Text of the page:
Often, it’s the lumbar spine that is the affected area and causes the most pain. Your lumbar spine is what helps you stand straight, sit in a car and drive, and walk about the grocery store or a park with your family. Your spine supports your body, so if one section is in pain, the entire spine is not functioning correctly. Then you either don’t participate in activities or you must have assistance, or a walker to help you.
Some conditions or common reasons for a corrective revision surgery:
- Proximal Junction Kyphosis (PJK)
- Flatback: watch more about Judy Dorsett’s flatback story
- Problems that arose after the initial surgery
- Broken hardware
- A new spine injury or deformity
- Adjacent segment disease (ASD)
- Persistent pain and discomfort – Watch LeRoy Foster’s Video
Pseudarthrosis, a condition in which the spine does not heal correctly after the initial procedure, refers to the most common reason for revision surgeries. Moreover, patients also may need revision surgery if they develop a new deformity, a secondary outcome to their primary surgery. Other reasons for revision surgery are as follows:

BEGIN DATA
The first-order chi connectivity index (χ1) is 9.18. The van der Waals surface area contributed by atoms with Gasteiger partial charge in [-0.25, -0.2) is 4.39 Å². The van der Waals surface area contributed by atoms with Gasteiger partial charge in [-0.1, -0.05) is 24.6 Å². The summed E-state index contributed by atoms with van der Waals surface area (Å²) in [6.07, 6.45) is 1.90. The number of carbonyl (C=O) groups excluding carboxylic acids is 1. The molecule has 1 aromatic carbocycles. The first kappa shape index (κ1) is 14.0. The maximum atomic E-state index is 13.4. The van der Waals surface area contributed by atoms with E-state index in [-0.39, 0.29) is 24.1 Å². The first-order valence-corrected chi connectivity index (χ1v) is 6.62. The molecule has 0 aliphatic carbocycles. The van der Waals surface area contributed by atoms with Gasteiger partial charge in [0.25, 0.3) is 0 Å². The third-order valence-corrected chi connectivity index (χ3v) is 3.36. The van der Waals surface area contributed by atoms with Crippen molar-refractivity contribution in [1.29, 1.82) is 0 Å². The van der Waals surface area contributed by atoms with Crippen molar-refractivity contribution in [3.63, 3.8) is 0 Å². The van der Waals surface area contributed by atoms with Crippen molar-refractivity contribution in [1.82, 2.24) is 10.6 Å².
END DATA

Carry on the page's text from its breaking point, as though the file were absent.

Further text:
- Discectomy Laminectomy
- Spinal (Lumbar) Fusion
- Spinal Cord Stimulation
- Posterior Cervical Revision Surgery
“Revisions are technically demanding surgeries,” Dr. Hostin said, “Successful spinal fusion requires extra care in preparing the fusion site to make sure we get good clean bones to work with. Especially in adults, where we may use a bone-inducing protein that revs up the bone cells to grow faster.”